Plastic welding is a crucial component in the manufacturing or repair of plastics that don't bond with adhesive materials. If your current project relies on polyethylene- or polypropylene-based products, plastic welding will be your best bet for working with and uniting these plastics.
Keep reading to learn more about what plastic welding is and what the process looks like.
What Is Plastic Welding?
Plastic welding is a technical process that involves bonding compatible thermoplastics together. This connection is formed at the molecular level and relies on pressing, heating, and cooling to achieve a finished product.
While all plastic welding processes rely on these three components, the processes can further be broken into different subgroups depending on how the end result is achieved.
What Are the Plastic Welding Processes?
The various welding processes depend on how the plastics are heated, how much pressure is used during the process, and what types of machines or equipment are used. Here are just a few of the most common types of plastic welding and what practical applications these processes have.
Hot plate welding happens as plastic parts are pushed together against hot plates for about 1020 seconds. This process relies on a combination of convection, conduction, and radiation through the hot plates and into the thermoplastics and can be used for plastic pieces ranging from an inch up to five feet.
Hot plate welding can be useful in projects involved in connecting gas service pipelines following repairs and excavations or, on a smaller scale, for factory production of something like car battery casings.
Infrared and Laser
Infrared and laser welding are forms of non-contact welding similar to hot plate welding. There are two main infrared welding techniques — using an electrically heated plate (with a metal or ceramic coating) or using one standard hot plate and one in which the heater is replaced with infrared emitters.
Lasers are often used in conjunction with infrared welding. In this process, lasers carefully and precisely melt the thermoplastics.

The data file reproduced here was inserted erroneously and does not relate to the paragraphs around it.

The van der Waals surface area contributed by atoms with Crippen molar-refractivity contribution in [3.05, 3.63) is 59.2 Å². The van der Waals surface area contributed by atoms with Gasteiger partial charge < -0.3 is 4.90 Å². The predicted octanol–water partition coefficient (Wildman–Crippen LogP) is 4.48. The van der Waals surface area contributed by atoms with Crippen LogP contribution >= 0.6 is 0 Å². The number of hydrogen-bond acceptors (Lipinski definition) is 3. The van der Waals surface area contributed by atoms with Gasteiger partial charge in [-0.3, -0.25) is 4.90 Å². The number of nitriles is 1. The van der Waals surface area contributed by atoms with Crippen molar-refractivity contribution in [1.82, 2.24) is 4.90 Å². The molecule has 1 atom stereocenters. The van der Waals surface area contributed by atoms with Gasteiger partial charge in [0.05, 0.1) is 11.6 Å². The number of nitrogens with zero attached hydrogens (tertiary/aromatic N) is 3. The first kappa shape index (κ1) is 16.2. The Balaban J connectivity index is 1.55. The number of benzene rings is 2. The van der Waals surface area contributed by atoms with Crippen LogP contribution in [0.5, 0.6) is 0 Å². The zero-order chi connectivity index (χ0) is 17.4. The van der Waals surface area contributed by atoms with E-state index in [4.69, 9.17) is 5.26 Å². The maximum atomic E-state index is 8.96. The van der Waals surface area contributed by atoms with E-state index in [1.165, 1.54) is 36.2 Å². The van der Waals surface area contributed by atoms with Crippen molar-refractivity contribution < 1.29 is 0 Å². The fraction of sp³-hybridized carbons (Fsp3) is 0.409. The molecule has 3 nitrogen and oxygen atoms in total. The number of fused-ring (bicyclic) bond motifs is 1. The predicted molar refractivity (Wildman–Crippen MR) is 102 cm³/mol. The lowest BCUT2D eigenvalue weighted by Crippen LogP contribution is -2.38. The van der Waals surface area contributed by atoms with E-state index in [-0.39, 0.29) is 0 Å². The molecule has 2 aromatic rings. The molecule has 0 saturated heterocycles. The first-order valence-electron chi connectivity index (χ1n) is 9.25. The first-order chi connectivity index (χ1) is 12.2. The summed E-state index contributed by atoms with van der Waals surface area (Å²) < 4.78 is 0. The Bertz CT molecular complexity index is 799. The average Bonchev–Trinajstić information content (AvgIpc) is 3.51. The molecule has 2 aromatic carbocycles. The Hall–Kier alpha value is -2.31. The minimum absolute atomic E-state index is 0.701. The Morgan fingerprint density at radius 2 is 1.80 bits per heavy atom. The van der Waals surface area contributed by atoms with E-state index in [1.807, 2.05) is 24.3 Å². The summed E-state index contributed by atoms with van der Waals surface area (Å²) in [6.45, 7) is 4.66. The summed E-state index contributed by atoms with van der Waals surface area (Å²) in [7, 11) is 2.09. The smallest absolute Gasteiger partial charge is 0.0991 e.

Because infrared and laser welding is such a precise and controlled process, it can be used for projects involving sensitive electronics without harming the electronics; projects that require joining complex parts, shapes, or 3D components; and small-scale projects.
Spin plastic welding is a process where round thermoplastic parts are rotated in relation to each other causing friction which heats the plastics. This process has a weld time of 0.5 to 5 seconds and can be used for plastic parts ranging from 0.5 inches to 9 inches.
Today, spin welding has a number of applications such as manufacturing and repairing aerosol cylinders, floats, fuel filters, piping, and tanks.
Ultrasonic welding uses high-frequency electrical energy converted into mechanical motion to join thermoplastics. The mechanical motion created is used in conjunction with pressure to create the heat for a solid weld. Weld time is 0.1 to 2 seconds and used for 1/8-inch to 12-inch pieces.
This type of welding serves a wide range of industries, including aerospace, automotive, medical, and packaging, though it is limited to smaller welds.
Vibration welding uses orbital or linear motion to create friction, which then generates enough heat to weld a joint. The weld time for a vibration weld is one to five seconds and is used for parts ranging from two inches to five feet long.
Vibration welding can be used for small to large assemblies and part sizes ranging from automotive armrest manufacturing to laundry machine drums production.
Plastic welding has useful applications for a range of products, big or small, and across all industries. To learn more about plastic welding, contact MGM Plastics today. Our skilled welders can help you create products or repair and refurbish existing items, and we can weld thermoplastics including ABS, PFA, polyethylene, polypropylene, PVC, and PVFD.